The moon is still dark and for a good reason. 1968. Bill Anders, the rookie astronaut of the three onboard Apollo 8, orbiting our moon, his principle duty was to photograph sites of scientific interest on the lunar surface. They had traversed the dark side of the moon, so-called not because it’s dark but unseen from an Earth’s perspective, a result of its mass relative to Earth’s, and the distance and forces between the two bodies: the moon is large enough to partner the Earth in a cosmic waltz around the Sun, face to face for eternity.
It was a disappointing voyage across the dark side, craters, ridges, plains – the usual stuff. And then it happened. As they approached the end, they saw out of their window the Earth rising out of the Moon’s horizon. A beautiful blue-green jewel gliding skywards in the black firmament. Can you imagine the emotion?
Anders camera was filled with monochrome film, and almost all frames exposed. He took a photo of the Earth emerging from the stark lunar landscape with the remaining frame, then asked for a roll of colour film. With this loaded, he took the image which easily surpassed all of those he’d taken of the moon, the real purpose of the mission, and gave the Earth not only the defining moment of the voyage but a profound sense of the glorious nature of Planet Home.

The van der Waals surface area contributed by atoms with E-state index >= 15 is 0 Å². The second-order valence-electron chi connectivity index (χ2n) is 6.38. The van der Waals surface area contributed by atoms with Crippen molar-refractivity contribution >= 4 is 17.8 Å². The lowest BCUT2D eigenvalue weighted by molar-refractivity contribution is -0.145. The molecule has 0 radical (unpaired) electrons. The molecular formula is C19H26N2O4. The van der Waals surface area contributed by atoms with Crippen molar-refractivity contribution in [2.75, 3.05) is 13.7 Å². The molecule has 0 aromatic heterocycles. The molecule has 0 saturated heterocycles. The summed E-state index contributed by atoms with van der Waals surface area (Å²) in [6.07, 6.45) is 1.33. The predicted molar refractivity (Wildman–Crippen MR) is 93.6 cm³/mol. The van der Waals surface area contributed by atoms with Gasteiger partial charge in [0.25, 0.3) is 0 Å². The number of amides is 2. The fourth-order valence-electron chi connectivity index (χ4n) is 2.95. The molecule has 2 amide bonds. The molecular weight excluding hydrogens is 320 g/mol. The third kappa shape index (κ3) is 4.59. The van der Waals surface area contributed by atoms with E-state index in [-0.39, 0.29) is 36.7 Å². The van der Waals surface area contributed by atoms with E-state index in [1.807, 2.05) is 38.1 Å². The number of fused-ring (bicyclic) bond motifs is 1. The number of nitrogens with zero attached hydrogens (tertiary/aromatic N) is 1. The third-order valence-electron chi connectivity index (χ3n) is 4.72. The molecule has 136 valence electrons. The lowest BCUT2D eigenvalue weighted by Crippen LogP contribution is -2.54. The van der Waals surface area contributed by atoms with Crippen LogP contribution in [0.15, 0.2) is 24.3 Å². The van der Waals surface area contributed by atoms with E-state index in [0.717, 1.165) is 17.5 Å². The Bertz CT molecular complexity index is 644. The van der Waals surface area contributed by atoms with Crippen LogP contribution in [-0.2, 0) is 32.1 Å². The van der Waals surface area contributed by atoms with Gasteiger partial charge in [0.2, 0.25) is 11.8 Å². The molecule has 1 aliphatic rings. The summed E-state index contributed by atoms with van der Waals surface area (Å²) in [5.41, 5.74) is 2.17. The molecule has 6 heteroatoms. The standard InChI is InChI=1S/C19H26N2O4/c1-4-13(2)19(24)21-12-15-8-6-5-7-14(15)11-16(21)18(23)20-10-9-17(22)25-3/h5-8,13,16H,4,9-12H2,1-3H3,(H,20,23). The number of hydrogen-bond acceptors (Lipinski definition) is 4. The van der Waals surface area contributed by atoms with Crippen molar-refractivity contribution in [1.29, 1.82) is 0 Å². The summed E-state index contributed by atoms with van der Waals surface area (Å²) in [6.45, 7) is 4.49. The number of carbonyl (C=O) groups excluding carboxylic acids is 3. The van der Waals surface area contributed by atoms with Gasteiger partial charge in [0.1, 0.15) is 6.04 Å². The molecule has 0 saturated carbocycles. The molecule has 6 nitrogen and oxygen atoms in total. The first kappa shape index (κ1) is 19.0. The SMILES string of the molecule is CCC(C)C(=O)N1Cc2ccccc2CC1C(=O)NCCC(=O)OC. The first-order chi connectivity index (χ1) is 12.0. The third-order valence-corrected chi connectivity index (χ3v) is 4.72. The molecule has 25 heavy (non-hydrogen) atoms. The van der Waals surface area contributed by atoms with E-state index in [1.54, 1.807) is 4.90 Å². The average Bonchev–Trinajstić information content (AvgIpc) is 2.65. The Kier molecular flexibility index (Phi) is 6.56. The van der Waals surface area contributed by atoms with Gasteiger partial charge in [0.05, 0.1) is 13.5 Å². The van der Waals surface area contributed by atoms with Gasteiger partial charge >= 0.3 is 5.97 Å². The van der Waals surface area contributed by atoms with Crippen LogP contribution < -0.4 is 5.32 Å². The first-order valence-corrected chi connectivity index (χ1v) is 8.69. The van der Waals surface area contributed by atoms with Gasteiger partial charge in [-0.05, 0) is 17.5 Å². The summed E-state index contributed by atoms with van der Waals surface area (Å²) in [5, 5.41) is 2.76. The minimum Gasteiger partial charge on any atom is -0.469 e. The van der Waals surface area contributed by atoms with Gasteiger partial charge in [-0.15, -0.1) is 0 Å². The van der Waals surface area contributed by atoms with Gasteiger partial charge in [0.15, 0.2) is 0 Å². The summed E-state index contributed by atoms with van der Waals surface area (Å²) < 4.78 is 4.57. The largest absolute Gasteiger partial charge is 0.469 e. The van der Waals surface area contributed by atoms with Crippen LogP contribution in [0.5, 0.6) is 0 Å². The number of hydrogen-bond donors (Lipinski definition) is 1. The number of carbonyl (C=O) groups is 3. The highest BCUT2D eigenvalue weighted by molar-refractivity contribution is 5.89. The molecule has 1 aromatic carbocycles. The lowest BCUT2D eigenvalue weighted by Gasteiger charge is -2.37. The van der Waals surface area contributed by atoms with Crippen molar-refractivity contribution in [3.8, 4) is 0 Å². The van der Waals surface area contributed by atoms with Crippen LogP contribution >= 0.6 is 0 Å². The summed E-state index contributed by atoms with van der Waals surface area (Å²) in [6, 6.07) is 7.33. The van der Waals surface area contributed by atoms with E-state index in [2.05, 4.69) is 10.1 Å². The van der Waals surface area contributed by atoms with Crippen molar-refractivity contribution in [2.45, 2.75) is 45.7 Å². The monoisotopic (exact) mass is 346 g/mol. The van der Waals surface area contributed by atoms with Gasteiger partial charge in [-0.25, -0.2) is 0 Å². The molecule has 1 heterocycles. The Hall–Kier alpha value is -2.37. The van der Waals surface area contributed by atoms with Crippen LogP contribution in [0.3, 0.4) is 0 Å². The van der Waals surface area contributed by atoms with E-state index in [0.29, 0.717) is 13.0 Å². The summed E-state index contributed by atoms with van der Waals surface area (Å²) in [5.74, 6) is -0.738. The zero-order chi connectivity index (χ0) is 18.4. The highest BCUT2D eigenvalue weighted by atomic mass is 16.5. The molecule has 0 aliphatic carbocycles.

Had the Moon not been dark, had it been slightly brighter, more colourful and vibrant, the emotional response would have been much less, possibly unremarkable. But it was dark, and the Earth shone brilliantly. And the moon is dark still.
There was some controversy about which of the three astronauts – Frank Borman, Bill Anders, and Jim Lovell – had taken the defining image. While it was Anders’ job to take specific pictures of scientific interest to a set programme, Borman adamantly remembers taking that particular photo himself. He had used the camera at another time to take an unscheduled “tourist” snap and the fallibility of memory under the force of emotion probably had him mixed up. Even Lovell jokingly got in on the act by joshing everyone how he took the photo. But it was more likely Anders, as mission control voice recordings suggest.